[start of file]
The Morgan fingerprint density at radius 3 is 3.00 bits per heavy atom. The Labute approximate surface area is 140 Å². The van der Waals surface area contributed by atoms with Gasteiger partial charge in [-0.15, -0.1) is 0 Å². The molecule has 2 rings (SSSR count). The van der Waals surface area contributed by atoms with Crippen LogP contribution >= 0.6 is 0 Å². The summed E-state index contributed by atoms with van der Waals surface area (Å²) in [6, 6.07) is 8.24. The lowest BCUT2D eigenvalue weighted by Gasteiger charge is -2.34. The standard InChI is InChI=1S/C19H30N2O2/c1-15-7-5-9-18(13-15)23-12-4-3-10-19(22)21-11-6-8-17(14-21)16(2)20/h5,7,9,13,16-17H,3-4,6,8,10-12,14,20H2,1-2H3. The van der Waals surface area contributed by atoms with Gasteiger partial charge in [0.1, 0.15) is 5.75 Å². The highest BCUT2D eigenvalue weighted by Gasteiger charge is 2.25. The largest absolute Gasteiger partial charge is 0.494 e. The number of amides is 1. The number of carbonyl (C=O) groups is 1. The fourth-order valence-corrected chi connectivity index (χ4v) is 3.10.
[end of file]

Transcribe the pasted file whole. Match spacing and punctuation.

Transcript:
The Morgan fingerprint density at radius 3 is 3.00 bits per heavy atom. The Labute approximate surface area is 140 Å². The van der Waals surface area contributed by atoms with Gasteiger partial charge in [-0.15, -0.1) is 0 Å². The molecule has 2 rings (SSSR count). The van der Waals surface area contributed by atoms with Crippen LogP contribution >= 0.6 is 0 Å². The summed E-state index contributed by atoms with van der Waals surface area (Å²) in [6, 6.07) is 8.24. The lowest BCUT2D eigenvalue weighted by Gasteiger charge is -2.34. The standard InChI is InChI=1S/C19H30N2O2/c1-15-7-5-9-18(13-15)23-12-4-3-10-19(22)21-11-6-8-17(14-21)16(2)20/h5,7,9,13,16-17H,3-4,6,8,10-12,14,20H2,1-2H3. The van der Waals surface area contributed by atoms with Gasteiger partial charge in [0.1, 0.15) is 5.75 Å². The highest BCUT2D eigenvalue weighted by Gasteiger charge is 2.25. The largest absolute Gasteiger partial charge is 0.494 e. The number of amides is 1. The number of carbonyl (C=O) groups is 1. The fourth-order valence-corrected chi connectivity index (χ4v) is 3.10.